By Gaby Ndongo (4 mins read)
The word mensch should not apply to all academics; you will understand why I say so very soon. Not a while ago, a lecturer, during one of the early afternoon classes at my university, sought to numerically make his students understand the topic at hand.
It was a theme of a second semester module. One needing several statistical sets of evidence to validate and strengthen the claims in the PowerPoint presentation.
He spoke as confidently and candidly as he could, making use of the figures to back up his statements. From afar, I then heard a student asking a class mate, “How does he remember all of these stats?”
In fact, he did not accurately remember all of them. Some were augmented to a level where one of the students was persuaded to Google if what the lecturer said are true. This student found out that the lecturer made a few numerical errors by large margins.
Although one may argue to say that the errors are the results of the academic not preparing for the lecture, a solutionist will table something along the lines of “He did what he had to do at that time”.
In this case, a lie had to be told. No. Lies were told, and they were noticeable gaffes. By so doing, he maintained the required level of authority needed to control a class of more than seventy students.
How is this possible?
By telling those lies, he projected a knowledgeable stance, which supports his positional authority as being a gatekeeper of knowledge within this area of study.
Considering that the correct statistics were found in Google by a ‘puzzled’ student, it can always be counterargued that the internet source could have been inaccurate or outdated.
But the lecturer’s statistics are from ‘trustworthy sources’ – you know, like those ten-years-old reports that are constantly recycled in PowerPoint slides.
In short, numerical errors, which are essentially lies, were necessary ingredients for this lecture.
Such a scenario made me to question positional authorities: lecturers, deans, and the like. The question is oriented towards how many lies are students and other stakeholders sold on a day to day basis to keep the system, which lecturers and deans form part, alive.
A degree makes live ‘better’
We are told, “A tertiary education qualification will improve your chances of employment.” This is valid to some extent.
A total of 9% of graduates are unemployed and more broadly, an overall of 2.2% of South Africa’s 6,5 million unemployed people are graduates (an equivalent of 143 000 young people), according to Stats SA’s official unemployment rate in the second quarter of 2019.
But no one informs us about the full picture.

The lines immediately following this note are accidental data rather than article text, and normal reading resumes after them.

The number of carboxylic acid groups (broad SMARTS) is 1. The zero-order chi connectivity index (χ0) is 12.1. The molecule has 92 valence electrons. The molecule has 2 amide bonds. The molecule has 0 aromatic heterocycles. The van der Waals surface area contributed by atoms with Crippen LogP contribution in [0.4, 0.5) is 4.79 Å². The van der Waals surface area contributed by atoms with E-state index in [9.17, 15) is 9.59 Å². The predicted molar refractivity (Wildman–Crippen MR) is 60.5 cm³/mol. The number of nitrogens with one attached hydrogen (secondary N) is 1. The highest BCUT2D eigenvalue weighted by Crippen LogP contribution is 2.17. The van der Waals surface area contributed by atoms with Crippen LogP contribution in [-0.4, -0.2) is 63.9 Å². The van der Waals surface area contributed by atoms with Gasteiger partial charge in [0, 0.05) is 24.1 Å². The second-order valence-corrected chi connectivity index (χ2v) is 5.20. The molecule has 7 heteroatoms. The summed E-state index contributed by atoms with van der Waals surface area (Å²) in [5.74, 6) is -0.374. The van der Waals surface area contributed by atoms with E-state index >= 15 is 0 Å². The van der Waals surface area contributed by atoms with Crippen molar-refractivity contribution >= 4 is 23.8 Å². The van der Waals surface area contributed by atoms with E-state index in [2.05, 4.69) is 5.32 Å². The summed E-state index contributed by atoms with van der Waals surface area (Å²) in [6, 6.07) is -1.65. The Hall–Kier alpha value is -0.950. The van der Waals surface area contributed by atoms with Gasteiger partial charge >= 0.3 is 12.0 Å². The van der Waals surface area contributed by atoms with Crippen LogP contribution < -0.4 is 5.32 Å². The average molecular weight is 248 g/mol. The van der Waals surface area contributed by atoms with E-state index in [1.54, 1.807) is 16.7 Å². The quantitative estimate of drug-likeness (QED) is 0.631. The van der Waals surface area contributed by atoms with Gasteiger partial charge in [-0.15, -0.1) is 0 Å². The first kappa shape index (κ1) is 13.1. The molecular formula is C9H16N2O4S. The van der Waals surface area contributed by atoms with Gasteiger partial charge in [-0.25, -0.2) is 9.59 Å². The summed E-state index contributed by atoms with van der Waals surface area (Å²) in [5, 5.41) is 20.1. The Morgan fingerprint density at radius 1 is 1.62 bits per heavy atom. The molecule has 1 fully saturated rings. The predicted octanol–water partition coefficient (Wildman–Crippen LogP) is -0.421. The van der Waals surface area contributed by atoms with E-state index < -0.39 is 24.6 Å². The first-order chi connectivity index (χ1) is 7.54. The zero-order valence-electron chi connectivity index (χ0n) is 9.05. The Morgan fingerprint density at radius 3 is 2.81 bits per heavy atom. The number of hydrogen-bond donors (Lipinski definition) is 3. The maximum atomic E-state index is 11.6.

In the recent chats I had with colleagues who opted for an honours degree in Journalism, a familiar phrase coined by most are along the line, “During this year, I’ve learnt much at my winter-recess internship than at school”.
Yet, it is the same degree that was lauded about for years as a qualification that will set its students apart from the rest. How are we being set apart when we are learning little to nothing at times?
For other graduates who chose full-time employment after obtaining their undergraduate degrees, they often say, “I am not being treated right at work”, “The money they are paying me is small”, or “These guys at work think I know nothing because I am from university”.
The latter consists of some truths. One of the truths was penned in the National Treasury’s economic rescue plan released for discussion in August: ‘Economic transformation, inclusive growth, and competitiveness: Towards an Economic Strategy for South Africa’.
It acknowledges that educational institutions, such as universities, do not train their students in line with the aptitudes and insights needed in the market. The result is therefore skills shortage in the various sectors of the economy.
To address such a problem in the short-term, the plan states that visa requirements for skilled migrants should be relaxed and hopefully it will attract more professionals into the South African workforce.
From a long-term perspective, we need to enhance “the relevance of (South Africa’s) education systems by better aligning learning outcomes to labour market needs”, according to the plan.
If this is the case, is the current education we are being sold mostly a set of outdated information (and)or lies? You tell me. TOJ
Writing by Gaby Ndongo. Editing by Hendrica Nkoana. Feature image courtesy to Pixabay.